| Jolly Solly |

Sweet Solution

“Eli’s assistant is bringing Tuki here soon. You don’t mind if the parrot stays for a few days, do you, Mother?”

Jolly Solly’s mother’s apple pies were famous. Every few weeks she would pull out her trusty mixing bowl and get to work on a new batch.

One pie would go to Mr. Krankowitz. He always complained it wasn’t as good as his mother’s apple pies. Then he would finish it down to the last crumb.

A pile of pies would go to the Children’s Home.

The rest went to anyone needing to be cheered up.

Jolly Solly helped his mother by peeling the apples, lightning fast. As soon as he was done, though, she’d send him out of the kitchen. Otherwise, he’d start juggling the peeler, corer, and anything else.

“Go off on one of your mitzvah errands,” she would say, smiling.

Jolly Solly would walk off grinning, whistling a merry tune.

One fine afternoon, it was time for another baking session. Jolly Solly got to work peeling apples at top speed.

He looked at his watch.

“Eli’s assistant is bringing Tuki here soon. You don’t mind if the parrot stays for a few days, do you, Mother?”

“Of course not,” she replied. She took sugar and oil out of the cabinet. “He’s nice company… not like that dreadful monkey with his tricks.”

Soon there was a knock at the door. Jolly Solly brought a cage into the kitchen. Tuki looked around with bright, beady eyes.

“Looks like Mother’s gone upstairs to rest,” murmured the clown. “I’ll put your cage on the windowsill, Tuki. Later you can watch her finish making the pies.”

Tuki decided all the baking supplies on the counter meant somebody’s birthday must be coming up. He began singing a screechy Happy Birthday.

“You go on singing,” said the clown, as he left the room.

Tuki suddenly changed his tune.

“Haman! Bang bang!” he screeched at the top of his voice.

“What’s up?” called Jolly Solly. “It’s not Purim today.” He returned to the kitchen. Tuki was flapping his wings agitatedly, and Jolly Solly calmed him down.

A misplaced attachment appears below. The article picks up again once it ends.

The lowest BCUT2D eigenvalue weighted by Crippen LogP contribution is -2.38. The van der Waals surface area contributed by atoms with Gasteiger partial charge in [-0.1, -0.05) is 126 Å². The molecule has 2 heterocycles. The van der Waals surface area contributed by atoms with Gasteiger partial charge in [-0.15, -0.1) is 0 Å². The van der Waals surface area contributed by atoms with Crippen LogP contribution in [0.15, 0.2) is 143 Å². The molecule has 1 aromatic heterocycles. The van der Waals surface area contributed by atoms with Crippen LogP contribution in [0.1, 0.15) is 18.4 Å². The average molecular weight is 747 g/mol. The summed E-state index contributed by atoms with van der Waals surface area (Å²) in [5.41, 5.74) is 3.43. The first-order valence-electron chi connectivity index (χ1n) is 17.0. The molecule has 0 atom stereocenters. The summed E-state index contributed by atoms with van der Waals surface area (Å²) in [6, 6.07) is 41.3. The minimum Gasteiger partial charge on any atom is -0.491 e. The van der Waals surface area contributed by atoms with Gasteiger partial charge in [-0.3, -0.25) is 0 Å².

A while later Mother came back to continue baking.

She looked around the kitchen, puzzled.

“Where’s the sugar?” she muttered. “I left a whole bag

on the counter. It was my last bag, too. One would think it grew legs and walked off. Dear me. I need the sugar for my apple pies.”

Tuki, hearing talk of food, began another of his favorite songs:

“Half a pound of tuppenny rice,

Half a pound of treacle,

Mix it up and make it nice,

Pop goes the weasel!”

Mother glanced at the bird. “Afraid I can’t use rice or treacle in my pies, Tuki. It’s sugar I need. Let’s call Shloimele, and see if he can help.”

Jolly Solly’s mother was the only person in the world who called him Shloimele. He got into detective mode immediately.

“The sugar has to be somewhere. Tuki, any ideas?”

The parrot started flapping about again. “Bang bang! Haman!” he shrieked.

As Jolly Solly stared at him, understanding slowly dawned.

“I know what happened to the sugar,” he declared.

“What? Where?” exclaimed Mother.

But the clown had already rushed outside. Two minutes later he was back again, holding a bag of sugar.

“Thanks for the clue, Tuki!”

Mother stood there, greatly surprised.

“It was Manny up to his tricks again, Mother,” explained Jolly Solly. “He was outside in the van with Eli’s assistant. The assistant is fairly new, and brought him along for the ride. Manny somehow managed to get away from him. He sneaked into the kitchen and stole your sugar.”

“But how on earth did you work it out?”

“It was old Tuki, screeching ‘Haman!’ and ‘Bang bang!’ He does that when someone annoys him, like Manny when he’s up to his tricks. I figured the monkey must be somewhere nearby. Sure enough, he was. He tried to hide the sugar, but I found it.”

“Why, thank you!” declared Mother. “You saved my pies!”

“Pleasure!” grinned the clown, turning a quick somersault.

Tuki puffed out his chest, and added his two cents:

“Happy birthday!”


(Originally featured in Mishpacha Jr., Issue 896)

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